A new opinion article in the journal Trends in Plant Science has outlined how tomatoes could be genetically engineered to produce capsaicinoids, the spicy compound found in chilies. The scientists suggest the innovation would be geared towards an efficient and easier way to mass produce capsaicinoids for commercial purposes.
The hypothetical proposal, presented by an international team of scientists, suggests capsaicinoids have significant nutritional and commercial uses. From painkillers to weaponized pepper sprays, capsaicinoids are increasingly becoming valued commercial compounds. A modified version of the compound has most recently demonstrated compelling anti-obesity effects.
The hurdle presented by the researchers is that growing high yields of the crops containing capsaicinoids is proving challenging. Hot chili peppers are difficult to cultivate in large quantities, and often result in inconsistent levels of capsaicinoids. So the solution could be to activate capsaicinoid pathways in a crop that is easier to grow, such as tomatoes.
"Engineering the capsaicinoid genetic pathway to the tomato would make it easier and cheaper to produce this compound, which has very interesting applications," explains Agustin Zsögön, senior author on the new article. "We have the tools powerful enough to engineer the genome of any species; the challenge is to know which gene to engineer and where."
The article suggests that while tomatoes and chili peppers diverged genetically over 19 million years ago, tomatoes still hold all the genes necessary to produce capsaicinoids.
"In theory you could use these genes to produce capsaicinoids in the tomato," says Zsögön. "Since we don't have solid data about the expression patterns of the capsaicinoid pathway in the tomato fruit, we have to try alternative approaches. One is to activate candidate genes one at a time and see what happens, which compounds are produced. We are trying this and a few other things."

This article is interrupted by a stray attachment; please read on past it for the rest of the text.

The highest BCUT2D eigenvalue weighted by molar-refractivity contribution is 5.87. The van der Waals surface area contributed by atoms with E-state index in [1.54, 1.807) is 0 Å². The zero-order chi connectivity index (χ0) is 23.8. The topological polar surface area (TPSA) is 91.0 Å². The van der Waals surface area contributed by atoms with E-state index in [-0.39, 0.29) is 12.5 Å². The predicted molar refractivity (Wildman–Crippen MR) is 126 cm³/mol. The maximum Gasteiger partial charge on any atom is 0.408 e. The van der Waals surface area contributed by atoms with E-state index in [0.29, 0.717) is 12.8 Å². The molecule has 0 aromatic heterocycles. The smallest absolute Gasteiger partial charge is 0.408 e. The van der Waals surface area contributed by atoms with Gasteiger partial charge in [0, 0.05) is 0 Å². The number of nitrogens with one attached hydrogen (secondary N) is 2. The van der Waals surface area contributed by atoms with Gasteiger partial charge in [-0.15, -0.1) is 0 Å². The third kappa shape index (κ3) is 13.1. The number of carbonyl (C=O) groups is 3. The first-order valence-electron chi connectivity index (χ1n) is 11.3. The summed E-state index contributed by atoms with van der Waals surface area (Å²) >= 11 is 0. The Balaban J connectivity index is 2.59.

The scientists also hypothesize more imaginative ways tomatoes may be used as "chassis" housing biofactories that produce other valuable metabolites. The plant could be modified to produce high levels of a natural food coloring called bixin, or tomatoes could be engineered to hold massive levels of beta carotene, an important antioxidant.
Of course, all of these discussions into genetically modified foods remain resolutely hypothetical, with debate still raging over how to regulate CRISPR gene-edited foods. Over the past few decades regulatory bodies have established control over foods that have been manipulated through the addition of foreign genes, but CRISPR gene editing now allows for a different kind of plant engineering.
Switching on an already present gene that potentially has been silenced for millions of years, a process called mutagenesis, is not the same as transgenesis, the introduction of foreign genes into an organism. Last year the EU and the US came to opposing decisions on how to classify these newer forms of gene-edited plants.
So, while the prospect of genetically modified spicy tomatoes may excite some people, it realistically will be a long time before these products reach our supermarket shelves. In the short term we will still have to mix tomatoes and chili peppers together manually to make a spicy red sauce or salsa.
The new article was published in the journal Trends in Plant Science.
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